"An alternative is technically possible through revised software. The supply of Bitcoins could grow in proportion to the total value of transactions undertaken using the system."

But what happens then? Bitcoin will become more like the currency that we are using today (the money supply is decided by FED through carefully monitoring CPI and other indicators). FED members are already very wise if not the wisest person on the earth, if they can not decide what is the proper amount of money supply required, how come a P2P voting can generate a better result? We need a more sounding solution to decide the amount of money supply. Maybe a fixed percentage increase every year.

Actually the more I think about this problem, the more I realized how inteligent the FED is.   Cheesy

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July 28, 2011, 11:51:33 PM
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Disagree, because there is no accurate mechanism today to predict the future value of a bitcoin. For example, if the DEA took down a major money transport network (not laundering) tomorrow, the demand for bitcoins could spike. The market would know this I feel, therefore nobody in their right mind would accept a long term contract that had bitcoins as the currency. That's the essence of the problem I see with bitcoin, it's for short term transactions only because of a lack of confidence in the future stability of the currency.
I completely agree that until the behavior of bitcoins is reasonably predictable over at least the moderate term (3 years or so), they will not be useful for many of the applications of a currency because, if nothing else, prices will not be able to be stably denominated in bitcoins. But for those same reasons, the deflation won't do any harm. Businesses won't be dependent on loans denominated in bitcoins and so on anyway.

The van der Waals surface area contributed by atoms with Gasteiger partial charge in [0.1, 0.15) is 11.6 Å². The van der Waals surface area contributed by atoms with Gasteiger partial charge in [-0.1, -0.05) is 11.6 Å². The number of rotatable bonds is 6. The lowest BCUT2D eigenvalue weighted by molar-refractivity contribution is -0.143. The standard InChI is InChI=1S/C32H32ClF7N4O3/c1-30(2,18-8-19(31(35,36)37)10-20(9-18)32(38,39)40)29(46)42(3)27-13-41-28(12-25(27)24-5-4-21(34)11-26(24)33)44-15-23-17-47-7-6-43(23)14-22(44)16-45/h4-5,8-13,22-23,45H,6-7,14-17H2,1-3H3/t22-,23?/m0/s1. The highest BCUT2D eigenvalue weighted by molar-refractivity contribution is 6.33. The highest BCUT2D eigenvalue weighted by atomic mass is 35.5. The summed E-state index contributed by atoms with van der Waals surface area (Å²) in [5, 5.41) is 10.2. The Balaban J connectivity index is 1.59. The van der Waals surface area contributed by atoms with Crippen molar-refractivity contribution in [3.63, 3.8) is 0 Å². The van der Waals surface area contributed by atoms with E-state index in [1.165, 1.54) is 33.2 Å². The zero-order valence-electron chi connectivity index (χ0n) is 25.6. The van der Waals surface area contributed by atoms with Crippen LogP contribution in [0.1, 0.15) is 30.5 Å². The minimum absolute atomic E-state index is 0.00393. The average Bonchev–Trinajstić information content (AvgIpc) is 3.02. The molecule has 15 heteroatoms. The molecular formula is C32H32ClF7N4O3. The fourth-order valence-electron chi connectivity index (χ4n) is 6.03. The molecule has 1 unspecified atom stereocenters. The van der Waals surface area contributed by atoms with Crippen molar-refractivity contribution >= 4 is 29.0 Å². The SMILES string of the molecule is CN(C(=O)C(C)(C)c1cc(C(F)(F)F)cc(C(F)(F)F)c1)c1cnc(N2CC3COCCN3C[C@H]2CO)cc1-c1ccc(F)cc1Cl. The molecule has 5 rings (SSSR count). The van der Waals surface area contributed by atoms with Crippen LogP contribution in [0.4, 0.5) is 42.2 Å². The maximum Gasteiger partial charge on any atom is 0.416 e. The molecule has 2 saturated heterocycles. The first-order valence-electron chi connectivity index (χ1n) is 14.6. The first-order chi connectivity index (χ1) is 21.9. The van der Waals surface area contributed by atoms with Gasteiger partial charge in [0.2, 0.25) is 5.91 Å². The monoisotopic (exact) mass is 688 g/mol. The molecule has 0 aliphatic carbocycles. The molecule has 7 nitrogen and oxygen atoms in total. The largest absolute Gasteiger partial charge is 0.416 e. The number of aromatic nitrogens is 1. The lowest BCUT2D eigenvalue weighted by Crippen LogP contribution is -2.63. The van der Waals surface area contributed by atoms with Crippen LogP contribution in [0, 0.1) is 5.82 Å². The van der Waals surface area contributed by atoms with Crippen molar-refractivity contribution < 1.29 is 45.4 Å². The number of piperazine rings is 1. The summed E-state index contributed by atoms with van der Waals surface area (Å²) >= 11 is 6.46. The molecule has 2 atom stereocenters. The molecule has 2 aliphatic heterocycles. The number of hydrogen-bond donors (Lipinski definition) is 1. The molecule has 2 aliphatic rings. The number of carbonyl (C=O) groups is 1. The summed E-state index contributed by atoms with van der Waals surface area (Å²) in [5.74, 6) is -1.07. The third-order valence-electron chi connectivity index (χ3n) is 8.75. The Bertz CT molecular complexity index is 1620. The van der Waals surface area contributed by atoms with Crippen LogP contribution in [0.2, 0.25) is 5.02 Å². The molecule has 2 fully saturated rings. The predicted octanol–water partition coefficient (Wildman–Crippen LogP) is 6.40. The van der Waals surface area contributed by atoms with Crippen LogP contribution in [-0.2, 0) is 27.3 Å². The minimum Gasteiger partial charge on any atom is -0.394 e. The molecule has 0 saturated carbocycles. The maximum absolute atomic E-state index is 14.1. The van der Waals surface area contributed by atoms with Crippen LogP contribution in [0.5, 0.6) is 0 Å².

Quote
Deflation has happened already. It was fueled ultimately by an increase in demand for bitcoins and a limited supply. I bet more towards the $5000 each statement.
Right, but that was because of growth in popularity, not the deflation built into the bitcoin system. Bitcoins can't keep growing in popularity that way forever, you run out of people. So it's not a long-term threat to the viability of bitcoins.

I only disagree if the claim is that the deflation built into bitcoins represents a reason bitcoins can't be used long-term as a viable currency.

I am an employee of Ripple.
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July 29, 2011, 03:12:36 AM
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JohnyJ said:
Quote
But what happens then? Bitcoin will become more like the currency that we are using today (the money supply is decided by FED through carefully monitoring CPI and other indicators). FED members are already very wise if not the wisest person on the earth, if they can not decide what is the proper amount of money supply required, how come a P2P voting can generate a better result? We need a more sounding solution to decide the amount of money supply. Maybe a fixed percentage increase every year.

Bitcoin would become more like regular currencies in that it would have monetary policy tools.

As for it a p2p design could even match the effectiveness of the FED, well, that's the biggest question of them all in my opinion. You hit the nail on the head.

Joel Katz said:
Quote
But for those same reasons, the deflation won't do any harm. Businesses won't be dependent on loans denominated in bitcoins and so on anyway.
Deflation will do harm in that it will exclude many types of transactions from being done with bitcoins. Business won't be dependent on loans in bitcoins simply because no lender would provide a loan in bitcoins.

Quote
Right, but that was because of growth in popularity, not the deflation built into the bitcoin system.